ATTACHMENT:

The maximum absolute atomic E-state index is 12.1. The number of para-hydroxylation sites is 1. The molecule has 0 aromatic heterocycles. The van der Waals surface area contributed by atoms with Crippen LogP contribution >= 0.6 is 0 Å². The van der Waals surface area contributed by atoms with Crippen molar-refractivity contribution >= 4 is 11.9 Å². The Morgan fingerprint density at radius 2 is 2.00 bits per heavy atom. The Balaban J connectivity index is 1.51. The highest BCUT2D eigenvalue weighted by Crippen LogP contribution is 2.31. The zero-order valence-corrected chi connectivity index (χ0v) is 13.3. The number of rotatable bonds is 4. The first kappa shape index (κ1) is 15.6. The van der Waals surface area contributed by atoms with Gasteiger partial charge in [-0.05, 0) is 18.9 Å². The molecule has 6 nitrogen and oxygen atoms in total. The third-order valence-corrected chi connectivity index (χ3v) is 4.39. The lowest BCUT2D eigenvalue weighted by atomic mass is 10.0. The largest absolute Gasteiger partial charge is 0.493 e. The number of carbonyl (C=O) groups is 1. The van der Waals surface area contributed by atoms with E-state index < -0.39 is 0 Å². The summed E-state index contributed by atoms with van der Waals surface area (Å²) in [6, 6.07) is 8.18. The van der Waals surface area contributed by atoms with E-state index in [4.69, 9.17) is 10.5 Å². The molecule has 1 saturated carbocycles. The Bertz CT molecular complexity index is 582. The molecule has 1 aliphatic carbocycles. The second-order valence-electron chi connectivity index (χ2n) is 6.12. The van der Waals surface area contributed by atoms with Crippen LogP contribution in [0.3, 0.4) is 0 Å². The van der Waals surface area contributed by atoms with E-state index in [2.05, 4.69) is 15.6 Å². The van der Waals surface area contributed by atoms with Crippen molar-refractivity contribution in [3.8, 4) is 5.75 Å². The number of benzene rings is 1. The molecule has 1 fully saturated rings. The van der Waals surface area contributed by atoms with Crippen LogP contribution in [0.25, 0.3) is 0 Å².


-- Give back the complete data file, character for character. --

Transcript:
The maximum absolute atomic E-state index is 12.1. The number of para-hydroxylation sites is 1. The molecule has 0 aromatic heterocycles. The van der Waals surface area contributed by atoms with Crippen LogP contribution >= 0.6 is 0 Å². The van der Waals surface area contributed by atoms with Crippen molar-refractivity contribution >= 4 is 11.9 Å². The Morgan fingerprint density at radius 2 is 2.00 bits per heavy atom. The Balaban J connectivity index is 1.51. The highest BCUT2D eigenvalue weighted by Crippen LogP contribution is 2.31. The zero-order valence-corrected chi connectivity index (χ0v) is 13.3. The number of rotatable bonds is 4. The first kappa shape index (κ1) is 15.6. The van der Waals surface area contributed by atoms with Gasteiger partial charge in [-0.05, 0) is 18.9 Å². The molecule has 6 nitrogen and oxygen atoms in total. The third-order valence-corrected chi connectivity index (χ3v) is 4.39. The lowest BCUT2D eigenvalue weighted by atomic mass is 10.0. The largest absolute Gasteiger partial charge is 0.493 e. The number of carbonyl (C=O) groups is 1. The van der Waals surface area contributed by atoms with E-state index < -0.39 is 0 Å². The summed E-state index contributed by atoms with van der Waals surface area (Å²) in [6, 6.07) is 8.18. The van der Waals surface area contributed by atoms with E-state index in [4.69, 9.17) is 10.5 Å². The molecule has 1 saturated carbocycles. The Bertz CT molecular complexity index is 582. The molecule has 1 aliphatic carbocycles. The second-order valence-electron chi connectivity index (χ2n) is 6.12. The van der Waals surface area contributed by atoms with Crippen LogP contribution in [0.3, 0.4) is 0 Å². The van der Waals surface area contributed by atoms with E-state index in [2.05, 4.69) is 15.6 Å². The van der Waals surface area contributed by atoms with Crippen molar-refractivity contribution in [3.8, 4) is 5.75 Å². The number of benzene rings is 1. The molecule has 1 fully saturated rings. The van der Waals surface area contributed by atoms with Crippen LogP contribution in [0.25, 0.3) is 0 Å².